There is one big negative though:
Voters trust Hillary more
This may seem odd as Hillary has horrible trustworthy numbers with the general public, while Bernie is often the most trusted in either party.
Democrats trust his intentions and give him better marks in attacking Wall Street and caring about the middle class, but they don’t trust his effectiveness.
Hillary is judged as better on foreign policy, more able as Commander-in-Chief, stronger on the economy (especially among voters who remember the Clinton 42 years), and way more likely to win.
Bernie isn’t comfortable going negative, isn’t getting much media attention and has limited debate opportunity. The next round is on another Saturday, worst night of the week for ratings.
Though he gets high marks from motivated supporters, contributors and volunteers, to a neutral party, he’s awkward at best. If Larry David can do a spot-on impression by being himself, it’s a sign you aren’t naturally presidential.
Once again, he’ll face debate questions more focused on foreign policy/national security than he may prefer, though unlike the last round, which took place a day after Paris, this time he’ll be more prepared.
The most viable path to the nomination was to make inroads with minority voters, closing the gap with Clinton and putting the majority of large states at least in reach, even if her Mason-Dixon Line firewall holds.
That hasn’t happened yet, something visible in his national poll numbers. Though the lack of visibility really limited him here, it may help focus Bernie between here and caucus day.
The only path now is a pure momentum play. Win Iowa, however narrowly, win New Hampshire, where he’s now back in the lead. Follow with motivated volunteers leading a caucus upset in Nevada.
Even if Hillary wins South Carolina relatively easily, it’s still a fight going forward from there. Bernie does have the funding to play long-term.
That means he has two things to focus on to close the remaining gap and give himself a legit chance to win Iowa and make the Democrats worth paying attention to.
The first is highlighting his administrative capabilities and track record of getting things done. Part of his problem is I’m unable to tell you what those things are. He spent a while as the popular mayor of Burlington, VT, so maybe there’s something there.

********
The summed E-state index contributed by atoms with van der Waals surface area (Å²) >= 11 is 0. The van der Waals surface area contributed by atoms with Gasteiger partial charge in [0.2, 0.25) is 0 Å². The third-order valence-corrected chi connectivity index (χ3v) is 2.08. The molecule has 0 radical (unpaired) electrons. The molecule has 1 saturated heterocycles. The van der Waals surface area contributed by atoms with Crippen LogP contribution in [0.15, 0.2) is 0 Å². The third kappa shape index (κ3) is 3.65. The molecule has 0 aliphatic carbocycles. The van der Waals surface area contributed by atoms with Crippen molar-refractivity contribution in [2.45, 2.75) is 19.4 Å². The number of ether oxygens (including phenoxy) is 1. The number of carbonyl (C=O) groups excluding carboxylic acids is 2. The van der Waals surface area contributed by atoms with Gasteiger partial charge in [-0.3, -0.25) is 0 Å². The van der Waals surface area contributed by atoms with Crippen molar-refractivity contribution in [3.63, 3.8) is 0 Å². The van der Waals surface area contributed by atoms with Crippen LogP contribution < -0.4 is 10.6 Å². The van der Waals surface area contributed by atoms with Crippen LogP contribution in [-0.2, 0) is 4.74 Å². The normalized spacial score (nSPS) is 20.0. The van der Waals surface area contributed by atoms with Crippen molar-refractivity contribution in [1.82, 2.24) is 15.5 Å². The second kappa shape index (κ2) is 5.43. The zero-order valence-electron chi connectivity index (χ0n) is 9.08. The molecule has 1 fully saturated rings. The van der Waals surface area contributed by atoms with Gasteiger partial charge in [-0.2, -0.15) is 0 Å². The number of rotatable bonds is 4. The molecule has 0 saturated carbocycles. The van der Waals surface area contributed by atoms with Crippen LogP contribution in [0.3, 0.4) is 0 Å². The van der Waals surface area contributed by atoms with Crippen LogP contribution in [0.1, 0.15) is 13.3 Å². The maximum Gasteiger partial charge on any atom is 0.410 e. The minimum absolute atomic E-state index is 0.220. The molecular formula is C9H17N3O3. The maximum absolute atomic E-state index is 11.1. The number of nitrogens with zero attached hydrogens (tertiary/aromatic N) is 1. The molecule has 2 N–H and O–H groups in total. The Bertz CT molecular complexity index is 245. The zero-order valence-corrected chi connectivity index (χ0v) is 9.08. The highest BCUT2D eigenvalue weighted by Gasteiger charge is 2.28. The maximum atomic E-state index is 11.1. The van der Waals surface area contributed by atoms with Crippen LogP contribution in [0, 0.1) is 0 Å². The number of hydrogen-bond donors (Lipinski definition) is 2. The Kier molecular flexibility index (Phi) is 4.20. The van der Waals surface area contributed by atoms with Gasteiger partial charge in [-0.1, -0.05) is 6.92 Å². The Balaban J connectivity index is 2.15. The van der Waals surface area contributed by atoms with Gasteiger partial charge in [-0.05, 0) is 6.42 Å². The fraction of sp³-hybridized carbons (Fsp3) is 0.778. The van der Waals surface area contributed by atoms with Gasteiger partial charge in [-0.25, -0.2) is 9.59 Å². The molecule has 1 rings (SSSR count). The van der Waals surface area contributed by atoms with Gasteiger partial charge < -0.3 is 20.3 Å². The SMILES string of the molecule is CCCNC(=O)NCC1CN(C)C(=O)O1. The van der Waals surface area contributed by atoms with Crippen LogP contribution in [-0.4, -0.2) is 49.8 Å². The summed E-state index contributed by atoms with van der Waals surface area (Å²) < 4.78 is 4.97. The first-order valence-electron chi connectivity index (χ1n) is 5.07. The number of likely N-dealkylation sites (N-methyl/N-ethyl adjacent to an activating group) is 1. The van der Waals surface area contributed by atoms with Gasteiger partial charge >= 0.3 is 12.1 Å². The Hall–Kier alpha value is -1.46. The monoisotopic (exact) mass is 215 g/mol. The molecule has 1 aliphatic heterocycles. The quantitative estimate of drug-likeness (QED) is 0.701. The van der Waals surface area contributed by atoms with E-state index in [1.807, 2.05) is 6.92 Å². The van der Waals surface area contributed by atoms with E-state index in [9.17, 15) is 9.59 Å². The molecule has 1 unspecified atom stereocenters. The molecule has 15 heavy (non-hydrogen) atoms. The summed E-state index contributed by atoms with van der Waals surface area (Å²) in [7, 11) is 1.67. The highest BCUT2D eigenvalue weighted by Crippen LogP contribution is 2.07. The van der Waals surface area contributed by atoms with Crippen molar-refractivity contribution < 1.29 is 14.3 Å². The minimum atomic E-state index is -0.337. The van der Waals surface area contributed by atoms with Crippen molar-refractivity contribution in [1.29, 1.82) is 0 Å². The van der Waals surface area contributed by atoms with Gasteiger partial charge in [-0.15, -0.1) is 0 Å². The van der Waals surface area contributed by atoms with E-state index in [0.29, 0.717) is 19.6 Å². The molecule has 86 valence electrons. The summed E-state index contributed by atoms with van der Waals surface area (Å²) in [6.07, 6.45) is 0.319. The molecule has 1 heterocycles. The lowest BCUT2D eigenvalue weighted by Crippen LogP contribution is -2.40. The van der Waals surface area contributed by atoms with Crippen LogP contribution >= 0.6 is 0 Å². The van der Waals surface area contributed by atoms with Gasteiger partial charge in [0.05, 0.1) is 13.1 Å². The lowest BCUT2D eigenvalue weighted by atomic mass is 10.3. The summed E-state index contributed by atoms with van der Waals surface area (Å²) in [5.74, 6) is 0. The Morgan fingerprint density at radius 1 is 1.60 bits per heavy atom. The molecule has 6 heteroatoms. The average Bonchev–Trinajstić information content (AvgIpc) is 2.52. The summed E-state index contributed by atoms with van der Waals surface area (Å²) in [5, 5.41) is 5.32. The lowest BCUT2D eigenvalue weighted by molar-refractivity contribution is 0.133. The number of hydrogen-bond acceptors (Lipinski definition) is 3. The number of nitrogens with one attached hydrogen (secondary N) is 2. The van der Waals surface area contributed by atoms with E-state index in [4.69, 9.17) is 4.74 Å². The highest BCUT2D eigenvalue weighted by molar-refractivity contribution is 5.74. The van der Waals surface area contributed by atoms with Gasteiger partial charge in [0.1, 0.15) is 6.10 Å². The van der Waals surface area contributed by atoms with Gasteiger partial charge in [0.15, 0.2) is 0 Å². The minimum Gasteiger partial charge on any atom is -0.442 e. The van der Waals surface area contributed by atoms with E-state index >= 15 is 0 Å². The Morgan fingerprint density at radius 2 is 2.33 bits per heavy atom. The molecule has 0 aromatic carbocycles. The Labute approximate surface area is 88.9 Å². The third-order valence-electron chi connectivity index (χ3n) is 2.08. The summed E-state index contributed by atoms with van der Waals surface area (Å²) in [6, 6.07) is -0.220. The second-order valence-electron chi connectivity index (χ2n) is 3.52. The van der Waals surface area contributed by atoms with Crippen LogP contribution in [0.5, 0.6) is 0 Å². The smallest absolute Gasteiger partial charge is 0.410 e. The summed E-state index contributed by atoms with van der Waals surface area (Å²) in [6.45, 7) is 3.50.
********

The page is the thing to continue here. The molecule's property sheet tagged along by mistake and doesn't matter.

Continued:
I’m sure Sanders has passed a few pieces of legislation, ideally more than Clinton did. He’s spent significantly more time in Congress. Even if a little flimsy, he needs to show results to pull a few of those Hillary leaners over.
It’s not enough to say he voted against the Iraq War while Hillary voted for it. Despite Democrats saying by an almost 4 to 1 margin they aren’t ok with her vote, they still like her better on matters of war and peace.
It’s likely constant GOP criticism of her record as Secretary of State rallies Democrats to the cause, but that doesn’t help Bernie any.
The second thing is getting the troops out to vote. He needs more first-time caucusers than Howard Dean got and isn’t disciplined enough on the ground to pull as many as Barack Obama did. At the moment, Selzer’s projections have him somewhere in between.
If he can push this from a little closer to Dean to a little closer to Obama, it might, when combined with forced O’Malley defectors and a few voters abandoning Hillary, be just enough.
The odds are still against Hillary feeling the Bern on caucus night, but the fire ain’t out just yet. Stay tuned.